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Search and Rescue

Canadian Reece Wallace loves combining two of his greatest passions in life: freeriding and flying. Last year he created a video about loading his Reign Advanced mountain bike into his 46-year-old Cessna plane and searching out new trails to ride on Vancouver Island. This year, Reece embarked on a new adventure in flight. This is his nod to the fine people who are dedicated to finding and rescuing hikers, mountain bikers and other explorers when things go wrong in the backcountry.

Giant freeride athlete Reece Wallace mountain biking in British Columbia

Like many action sports, there's a certain level of risk with mountain biking. But most of us don’t have a consequences and contingency plan as part of our pre-ride checklist. That’s pilot lingo for being prepared. As a pilot myself, I’m trained to think about the unforeseen circumstances that can occur while flying (or riding).
 
Flying an aircraft involves route planning, safety checklists, and always having a plan B and a plan C as standard procedure. A deep understanding of logistics and contingency planning is required for mission success.

There’s obviously a lot less to consider for a mountain bike ride, but a quick spin before sunset can turn bad if things don’t go according to plan. Fortunately, there’s a group of people whose job it is to bail you out—search and rescue technicians, also known as SARTECHs.
 
The Royal Canadian Air Force Search and Rescue teams are the inspiration behind my new Reign Advanced Pro 29. I had it painted to match the livery of Canada’s staple Search and Rescue aircraft, the De Havilland DHC-5 Buffalo. The Buffalo is a 50-year-old plane with striking yellow and red paint that stands out in almost any situation a crew might find itself in. Being on call 24/7, these dedicated folks are ready to go at a moment's notice, often being called into treacherous areas with harsh accessibility, adverse weather and remote locations.

Giant freerider Reece Wallace mountain biking in British Columbia, Canada

Many search and rescue operations are run purely on a volunteer basis. The North Shore Rescue Society in Vancouver, British Columbia is a prime example. Their workforce is composed of volunteers, regular people who donate their free time to help those in distress, many of whom are mountain bikers.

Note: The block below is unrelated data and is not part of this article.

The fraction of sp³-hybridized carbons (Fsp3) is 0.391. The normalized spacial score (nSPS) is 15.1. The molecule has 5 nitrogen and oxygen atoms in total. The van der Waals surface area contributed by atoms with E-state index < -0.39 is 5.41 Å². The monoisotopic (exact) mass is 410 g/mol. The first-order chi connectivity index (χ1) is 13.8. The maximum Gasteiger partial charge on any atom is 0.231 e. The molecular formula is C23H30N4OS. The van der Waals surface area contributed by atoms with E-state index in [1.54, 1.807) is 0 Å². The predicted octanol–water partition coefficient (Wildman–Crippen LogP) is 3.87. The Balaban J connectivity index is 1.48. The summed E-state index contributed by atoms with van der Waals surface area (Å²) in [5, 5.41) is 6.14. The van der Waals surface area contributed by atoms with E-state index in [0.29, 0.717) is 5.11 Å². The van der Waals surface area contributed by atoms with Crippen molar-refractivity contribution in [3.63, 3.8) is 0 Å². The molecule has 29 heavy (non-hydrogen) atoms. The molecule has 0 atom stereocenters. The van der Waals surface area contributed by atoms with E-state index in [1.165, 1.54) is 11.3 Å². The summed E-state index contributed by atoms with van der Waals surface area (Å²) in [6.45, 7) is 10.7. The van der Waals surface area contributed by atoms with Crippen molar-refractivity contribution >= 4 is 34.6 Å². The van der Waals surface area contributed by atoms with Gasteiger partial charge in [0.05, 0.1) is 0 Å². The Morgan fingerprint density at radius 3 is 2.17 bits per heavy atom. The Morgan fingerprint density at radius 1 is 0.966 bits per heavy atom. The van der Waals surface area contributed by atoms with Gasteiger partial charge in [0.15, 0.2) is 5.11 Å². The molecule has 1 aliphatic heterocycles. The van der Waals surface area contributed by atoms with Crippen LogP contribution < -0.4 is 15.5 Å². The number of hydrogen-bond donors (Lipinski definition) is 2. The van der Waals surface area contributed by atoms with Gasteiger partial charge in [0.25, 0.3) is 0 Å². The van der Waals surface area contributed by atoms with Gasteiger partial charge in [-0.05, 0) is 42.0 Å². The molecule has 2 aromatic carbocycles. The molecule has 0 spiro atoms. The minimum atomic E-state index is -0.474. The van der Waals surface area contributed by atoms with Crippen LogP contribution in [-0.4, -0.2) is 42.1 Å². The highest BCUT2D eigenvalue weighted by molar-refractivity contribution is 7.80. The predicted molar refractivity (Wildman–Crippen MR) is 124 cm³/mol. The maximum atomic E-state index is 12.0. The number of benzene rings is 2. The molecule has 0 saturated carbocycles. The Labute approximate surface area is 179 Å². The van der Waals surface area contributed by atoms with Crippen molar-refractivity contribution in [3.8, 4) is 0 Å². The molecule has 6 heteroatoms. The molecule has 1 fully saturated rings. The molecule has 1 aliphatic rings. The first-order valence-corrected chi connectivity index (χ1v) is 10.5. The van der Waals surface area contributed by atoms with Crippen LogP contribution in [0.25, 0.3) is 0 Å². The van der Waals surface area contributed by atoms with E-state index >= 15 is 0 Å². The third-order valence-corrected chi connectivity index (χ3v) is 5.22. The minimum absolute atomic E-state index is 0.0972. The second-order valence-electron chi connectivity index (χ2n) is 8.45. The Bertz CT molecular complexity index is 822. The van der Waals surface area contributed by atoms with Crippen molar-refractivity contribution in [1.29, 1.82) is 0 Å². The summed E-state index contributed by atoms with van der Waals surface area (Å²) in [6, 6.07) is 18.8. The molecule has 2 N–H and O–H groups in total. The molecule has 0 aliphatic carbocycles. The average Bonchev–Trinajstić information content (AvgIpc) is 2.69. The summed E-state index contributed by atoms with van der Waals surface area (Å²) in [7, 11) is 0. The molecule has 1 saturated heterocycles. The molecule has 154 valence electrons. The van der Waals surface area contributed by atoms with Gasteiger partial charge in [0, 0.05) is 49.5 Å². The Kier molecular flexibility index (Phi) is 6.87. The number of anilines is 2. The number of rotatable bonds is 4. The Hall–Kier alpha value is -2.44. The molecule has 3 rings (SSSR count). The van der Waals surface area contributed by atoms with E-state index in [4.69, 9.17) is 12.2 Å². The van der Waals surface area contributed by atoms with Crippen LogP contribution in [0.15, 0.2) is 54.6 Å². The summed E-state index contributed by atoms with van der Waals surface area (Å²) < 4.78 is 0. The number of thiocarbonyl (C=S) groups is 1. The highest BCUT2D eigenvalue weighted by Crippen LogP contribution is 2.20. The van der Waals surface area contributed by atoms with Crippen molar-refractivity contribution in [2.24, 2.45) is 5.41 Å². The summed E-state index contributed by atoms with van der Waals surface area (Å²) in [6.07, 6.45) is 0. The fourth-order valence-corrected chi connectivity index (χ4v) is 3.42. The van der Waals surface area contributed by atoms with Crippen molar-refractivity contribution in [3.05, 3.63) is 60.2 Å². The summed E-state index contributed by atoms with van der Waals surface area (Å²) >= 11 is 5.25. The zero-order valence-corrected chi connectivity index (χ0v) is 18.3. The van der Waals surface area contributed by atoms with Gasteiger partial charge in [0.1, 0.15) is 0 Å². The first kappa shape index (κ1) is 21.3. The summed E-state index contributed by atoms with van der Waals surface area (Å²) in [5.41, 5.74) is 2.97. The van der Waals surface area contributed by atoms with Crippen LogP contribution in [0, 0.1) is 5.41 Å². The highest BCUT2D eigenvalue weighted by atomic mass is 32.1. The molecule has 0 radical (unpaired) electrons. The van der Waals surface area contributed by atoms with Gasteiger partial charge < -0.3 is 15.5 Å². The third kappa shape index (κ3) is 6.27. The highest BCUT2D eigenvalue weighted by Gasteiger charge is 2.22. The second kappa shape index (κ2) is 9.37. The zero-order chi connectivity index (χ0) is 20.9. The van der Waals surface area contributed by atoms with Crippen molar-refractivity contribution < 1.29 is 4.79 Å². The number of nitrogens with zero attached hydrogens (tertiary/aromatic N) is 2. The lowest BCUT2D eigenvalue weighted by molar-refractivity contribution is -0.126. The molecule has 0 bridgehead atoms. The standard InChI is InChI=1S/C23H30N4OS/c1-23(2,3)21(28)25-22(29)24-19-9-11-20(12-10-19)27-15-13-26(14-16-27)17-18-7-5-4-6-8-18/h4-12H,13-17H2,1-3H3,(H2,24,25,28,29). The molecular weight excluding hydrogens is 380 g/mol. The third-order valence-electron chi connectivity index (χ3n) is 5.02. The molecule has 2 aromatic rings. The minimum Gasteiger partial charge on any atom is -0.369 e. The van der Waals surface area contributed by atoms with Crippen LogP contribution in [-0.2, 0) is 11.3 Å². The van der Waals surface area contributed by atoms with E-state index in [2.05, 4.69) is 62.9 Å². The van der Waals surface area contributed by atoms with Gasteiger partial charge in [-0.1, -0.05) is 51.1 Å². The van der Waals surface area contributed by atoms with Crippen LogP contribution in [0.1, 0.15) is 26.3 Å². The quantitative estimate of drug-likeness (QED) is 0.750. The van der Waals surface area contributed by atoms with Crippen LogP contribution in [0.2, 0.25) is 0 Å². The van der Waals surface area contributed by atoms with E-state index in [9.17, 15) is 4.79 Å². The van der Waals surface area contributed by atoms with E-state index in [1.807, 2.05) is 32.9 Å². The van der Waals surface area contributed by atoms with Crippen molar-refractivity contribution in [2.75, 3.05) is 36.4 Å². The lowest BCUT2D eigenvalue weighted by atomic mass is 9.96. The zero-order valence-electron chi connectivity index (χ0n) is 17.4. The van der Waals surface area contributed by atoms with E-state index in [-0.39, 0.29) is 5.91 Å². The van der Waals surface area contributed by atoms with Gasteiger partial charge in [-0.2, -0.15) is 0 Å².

My Reign Advanced Pro 29 sports similar colors and graphics as the Buffalo—highway line yellow, with a red-and-white lightning bolt. The bike invites people to ask questions. My hope is that it sparks interest around Canada’s SARTECHs. Having RCAF and S&R insignias in the design pays tribute to the selfless service that too often goes unnoticed. I also hope the bike has a positive impact effect on the morale of these search and rescue crews. They work to keep us safe on our adventures, both on and off the ground, and for that we should be thankful.

Giant freerider Reece Wallace mountain biking in British Columbia, Canada

Why did I choose the Buffalo from all the various search and rescue aircrafts that exist? Well, it’s kind of like picking the right bike for the trail. Short take-off and landing (STOL) capabilities, critical for access to remote areas, was a must. And slow cruising speeds enable ample time for this aircraft to survey terrain for adventurers who are lost and in distress. These traits, coupled with the high contrast paint scheme, make the plane one of my personal favorites.
 
The Buffalo pushes the limit on what’s possible in an airplane by going into remote, harsh environments and being able to perform. As a mountain biker, I was inspired by this to push my own limits in this video.

Giant freerider Reece Wallace mountain biking in British Columbia, Canada

My team and I hand built the entire trail used for the video. With an emphasis on speed, jumps, bike control and spatial awareness, I was able to link top-to-bottom runs aboard my new Reign. Every aspect of the trail was considered. Every berm, lip and steep section was carefully crafted, making sure everything was up to spec.
 
The Reign is the perfect bike to handle the rigors of modern trail riding: lightweight, stiff, balanced and supportive. The 29-inch wheels help with stability, carry speed over rough terrain, and improve grip. Interestingly, the Reign and Buffalo both share performance advantages of being lightweight, durable and stiff. It’s these shared qualities between the two machines that I love so much.

Giant freerider Reece Wallace mountain biking in British Columbia, Canada

I hope the combination of my custom-painted Reign, along with the sculpted trail, brings awareness to search and rescue teams not only in Canada, but across the world. I want to let the SARTECHs know that their selfless efforts do not go unnoticed. That the public is indeed aware and supportive of the work they do. For me it’s important to have this level of respect for their work, because no matter the occasion, they have our backs.

Photos: Liam Wallace

Video Produced by Anthill Films / Directed by Matt Butterworth